They knew themselves to have “fallen into the hands of robbers” as a whole society. Their entire lives were spent responding to the powerful forces who were systematically robbing them of their livelihood through crushing taxes, high prices and fees, high interest rates, even high exchange rates when you went to the Temple to worship God. There was no way to get ahead. You entire life was spent working to basically make the people at the top wealthy, healthy, and happy. There was an enormous gap between the few rich and everybody else, who actually did the work, but who had little to show for it, except debts and bills.
When Jesus tells this story, his hearers would have understood: “We’re that guy. We’re the man walking a dangerous road who has ‘fallen into the hands of robbers.’ He represents us.”
Two people pass by on the road. They see the wounded and perhaps dead man, and they don’t stop to help. Instead they hurry by. The person who has “fallen into the hands of robbers” is of no concern to them. And remember, if you identify with the mugged man, you realize that these people are not there to help you either.
The first passer-by is a priest, and the second is a Levite, kind of an assistant or associate priest. Jesus does not introduce these two characters by accident. He is saying to the people that, basically, your own religious establishment and institutions do not care about you. They are more concerned with the biblical regulations about purity, and the inconvenience and consequence of having touched a dead body. They don’t even bother to get close enough to see if the man is actually dead or not. Better not to take the chance.
“Your religion is part of the problem,” says Jesus. “These people have power, they have authority, they have status. They have something to lose. They are part of the upper-class that is living off of you. They are not going to compromise any of that to help you. They will find an excuse, no doubt an airtight biblical excuse, to walk by and let you die.”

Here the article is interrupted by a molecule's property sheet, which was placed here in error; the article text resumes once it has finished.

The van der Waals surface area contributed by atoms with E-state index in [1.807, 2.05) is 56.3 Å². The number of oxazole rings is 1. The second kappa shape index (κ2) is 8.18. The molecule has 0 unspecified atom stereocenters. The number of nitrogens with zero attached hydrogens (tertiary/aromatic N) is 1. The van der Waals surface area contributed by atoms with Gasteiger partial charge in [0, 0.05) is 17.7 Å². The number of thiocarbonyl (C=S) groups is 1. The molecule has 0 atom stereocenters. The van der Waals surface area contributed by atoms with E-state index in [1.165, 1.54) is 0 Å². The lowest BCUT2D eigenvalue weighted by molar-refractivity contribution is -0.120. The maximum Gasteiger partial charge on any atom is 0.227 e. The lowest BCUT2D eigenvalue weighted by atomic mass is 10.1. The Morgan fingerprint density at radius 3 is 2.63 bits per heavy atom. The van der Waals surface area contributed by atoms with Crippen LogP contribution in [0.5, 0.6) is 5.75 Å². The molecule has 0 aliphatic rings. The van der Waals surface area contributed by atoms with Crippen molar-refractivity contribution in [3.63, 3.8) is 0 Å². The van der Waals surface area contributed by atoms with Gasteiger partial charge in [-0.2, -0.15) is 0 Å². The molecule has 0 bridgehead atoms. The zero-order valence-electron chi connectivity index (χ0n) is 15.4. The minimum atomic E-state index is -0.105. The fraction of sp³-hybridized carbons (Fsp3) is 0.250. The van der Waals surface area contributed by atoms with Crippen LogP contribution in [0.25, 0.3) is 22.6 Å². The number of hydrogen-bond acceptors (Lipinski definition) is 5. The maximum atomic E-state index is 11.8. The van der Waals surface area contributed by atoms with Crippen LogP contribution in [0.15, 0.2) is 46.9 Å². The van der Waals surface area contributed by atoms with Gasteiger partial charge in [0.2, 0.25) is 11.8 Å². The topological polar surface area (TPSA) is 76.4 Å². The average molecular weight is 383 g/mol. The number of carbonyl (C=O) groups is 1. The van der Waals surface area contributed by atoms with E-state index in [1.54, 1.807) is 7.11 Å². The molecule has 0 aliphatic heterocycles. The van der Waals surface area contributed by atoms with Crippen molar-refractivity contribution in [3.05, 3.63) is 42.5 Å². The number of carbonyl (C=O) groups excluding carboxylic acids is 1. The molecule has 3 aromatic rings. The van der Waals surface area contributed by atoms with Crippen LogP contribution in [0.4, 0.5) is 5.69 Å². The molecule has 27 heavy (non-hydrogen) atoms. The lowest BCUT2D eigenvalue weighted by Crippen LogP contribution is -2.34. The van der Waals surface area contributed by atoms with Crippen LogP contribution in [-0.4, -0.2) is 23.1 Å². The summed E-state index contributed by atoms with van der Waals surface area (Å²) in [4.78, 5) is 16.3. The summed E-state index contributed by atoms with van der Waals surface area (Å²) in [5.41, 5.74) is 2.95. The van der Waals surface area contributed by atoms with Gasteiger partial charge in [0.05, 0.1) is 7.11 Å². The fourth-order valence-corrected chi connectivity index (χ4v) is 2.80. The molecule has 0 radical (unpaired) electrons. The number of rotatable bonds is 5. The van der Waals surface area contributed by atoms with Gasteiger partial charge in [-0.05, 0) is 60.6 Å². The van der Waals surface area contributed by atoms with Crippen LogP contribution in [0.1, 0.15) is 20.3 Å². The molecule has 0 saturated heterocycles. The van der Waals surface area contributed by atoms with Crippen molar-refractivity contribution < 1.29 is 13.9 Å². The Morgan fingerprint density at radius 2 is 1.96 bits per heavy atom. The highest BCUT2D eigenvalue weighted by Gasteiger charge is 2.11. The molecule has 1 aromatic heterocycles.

So by now Jesus’ hearers understand that they “have fallen into the hands of robbers” and their own religious officials are not going to lift a finger to help them. Indeed, they don’t even believe it is their job. Jesus says, “Do not depend on them.”
Now the audience would have been wondering who, if anyone, is going to help the man bleeding in the gutter. At which point Jesus says, “But a Samaritan, while traveling, came near him.”
Samaritans were considered an impure race of semi-Gentiles. They descended from foreigners who intermarried with Jews centuries before, and adopted a kind of un-official version of Judaism. They were second-class citizens, and the two groups couldn’t stand each other. Samaritans mostly lived in an area north of Jerusalem, so this one was a foreigner, traveling in Judea.
At the mention of a Samaritan, I imagine some of Jesus’ hearers scoffing: “Right, a Samaritan, like he’s going to do anything.”
But, of course, it is the Samaritan who is “moved with pity” and actually helps the man. Indeed, the assistance he gives is so wildly over-the-top that the point is unmistakable.
The man whom everyone would have despised, and who would have despised them, is the one who actually turns out to be the good guy. The Good Samaritan, as we say. I suspect people would have started turning Jesus off at this point, because his story just became unbelievable.
You can plug all kinds of different categories of people into this story if you want to give it an impact today like it had then. For the priest and Levite we could substitute religious and/or political authorities of our day. People we’re supposed to depend on to help us, who, in the end, don’t. They are more concerned with their own status, connections, position, their own purity and political viability, than with helping one poor slob who got mugged. Which is to say, us, the ones who have “fallen into the hands of robbers.”